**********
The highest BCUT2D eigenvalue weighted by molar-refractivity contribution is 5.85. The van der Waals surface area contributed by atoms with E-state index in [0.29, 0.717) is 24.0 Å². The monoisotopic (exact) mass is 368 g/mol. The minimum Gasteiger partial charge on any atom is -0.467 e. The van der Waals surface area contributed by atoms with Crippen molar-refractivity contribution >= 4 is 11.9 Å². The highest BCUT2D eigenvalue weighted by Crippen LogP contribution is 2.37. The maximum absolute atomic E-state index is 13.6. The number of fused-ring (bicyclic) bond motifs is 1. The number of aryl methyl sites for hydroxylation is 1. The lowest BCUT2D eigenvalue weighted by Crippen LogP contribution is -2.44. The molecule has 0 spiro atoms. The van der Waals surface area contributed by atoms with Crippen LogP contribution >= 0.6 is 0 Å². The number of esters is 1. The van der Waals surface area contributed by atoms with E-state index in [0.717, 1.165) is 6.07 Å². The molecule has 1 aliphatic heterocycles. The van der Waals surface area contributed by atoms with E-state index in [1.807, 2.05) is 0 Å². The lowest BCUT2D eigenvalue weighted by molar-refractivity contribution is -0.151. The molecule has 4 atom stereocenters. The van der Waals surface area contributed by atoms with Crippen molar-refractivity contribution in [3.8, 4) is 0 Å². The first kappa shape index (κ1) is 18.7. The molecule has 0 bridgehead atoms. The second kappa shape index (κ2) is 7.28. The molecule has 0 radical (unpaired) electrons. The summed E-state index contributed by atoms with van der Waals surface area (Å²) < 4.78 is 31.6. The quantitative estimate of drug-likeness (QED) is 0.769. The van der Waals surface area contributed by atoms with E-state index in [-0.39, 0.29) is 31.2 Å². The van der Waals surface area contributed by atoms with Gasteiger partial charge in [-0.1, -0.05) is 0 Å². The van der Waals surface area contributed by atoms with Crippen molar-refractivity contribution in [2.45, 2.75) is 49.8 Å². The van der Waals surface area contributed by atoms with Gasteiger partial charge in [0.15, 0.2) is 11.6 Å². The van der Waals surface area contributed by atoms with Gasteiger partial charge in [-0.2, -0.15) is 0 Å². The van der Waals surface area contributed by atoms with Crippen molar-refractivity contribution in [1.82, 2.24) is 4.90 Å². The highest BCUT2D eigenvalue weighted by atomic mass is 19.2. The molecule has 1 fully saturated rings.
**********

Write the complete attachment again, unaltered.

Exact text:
The highest BCUT2D eigenvalue weighted by molar-refractivity contribution is 5.85. The van der Waals surface area contributed by atoms with E-state index in [0.29, 0.717) is 24.0 Å². The monoisotopic (exact) mass is 368 g/mol. The minimum Gasteiger partial charge on any atom is -0.467 e. The van der Waals surface area contributed by atoms with Crippen molar-refractivity contribution >= 4 is 11.9 Å². The highest BCUT2D eigenvalue weighted by Crippen LogP contribution is 2.37. The maximum absolute atomic E-state index is 13.6. The number of fused-ring (bicyclic) bond motifs is 1. The number of aryl methyl sites for hydroxylation is 1. The lowest BCUT2D eigenvalue weighted by Crippen LogP contribution is -2.44. The molecule has 0 spiro atoms. The van der Waals surface area contributed by atoms with Crippen LogP contribution >= 0.6 is 0 Å². The number of esters is 1. The van der Waals surface area contributed by atoms with E-state index in [0.717, 1.165) is 6.07 Å². The molecule has 1 aliphatic heterocycles. The van der Waals surface area contributed by atoms with E-state index in [1.807, 2.05) is 0 Å². The lowest BCUT2D eigenvalue weighted by molar-refractivity contribution is -0.151. The molecule has 4 atom stereocenters. The van der Waals surface area contributed by atoms with Crippen molar-refractivity contribution in [3.8, 4) is 0 Å². The first kappa shape index (κ1) is 18.7. The molecule has 0 bridgehead atoms. The second kappa shape index (κ2) is 7.28. The molecule has 0 radical (unpaired) electrons. The summed E-state index contributed by atoms with van der Waals surface area (Å²) < 4.78 is 31.6. The quantitative estimate of drug-likeness (QED) is 0.769. The van der Waals surface area contributed by atoms with E-state index in [-0.39, 0.29) is 31.2 Å². The van der Waals surface area contributed by atoms with Gasteiger partial charge in [-0.1, -0.05) is 0 Å². The van der Waals surface area contributed by atoms with Crippen molar-refractivity contribution in [2.45, 2.75) is 49.8 Å². The van der Waals surface area contributed by atoms with Gasteiger partial charge in [0.15, 0.2) is 11.6 Å². The van der Waals surface area contributed by atoms with Gasteiger partial charge in [-0.2, -0.15) is 0 Å². The van der Waals surface area contributed by atoms with Crippen molar-refractivity contribution in [1.82, 2.24) is 4.90 Å². The highest BCUT2D eigenvalue weighted by atomic mass is 19.2. The molecule has 1 fully saturated rings.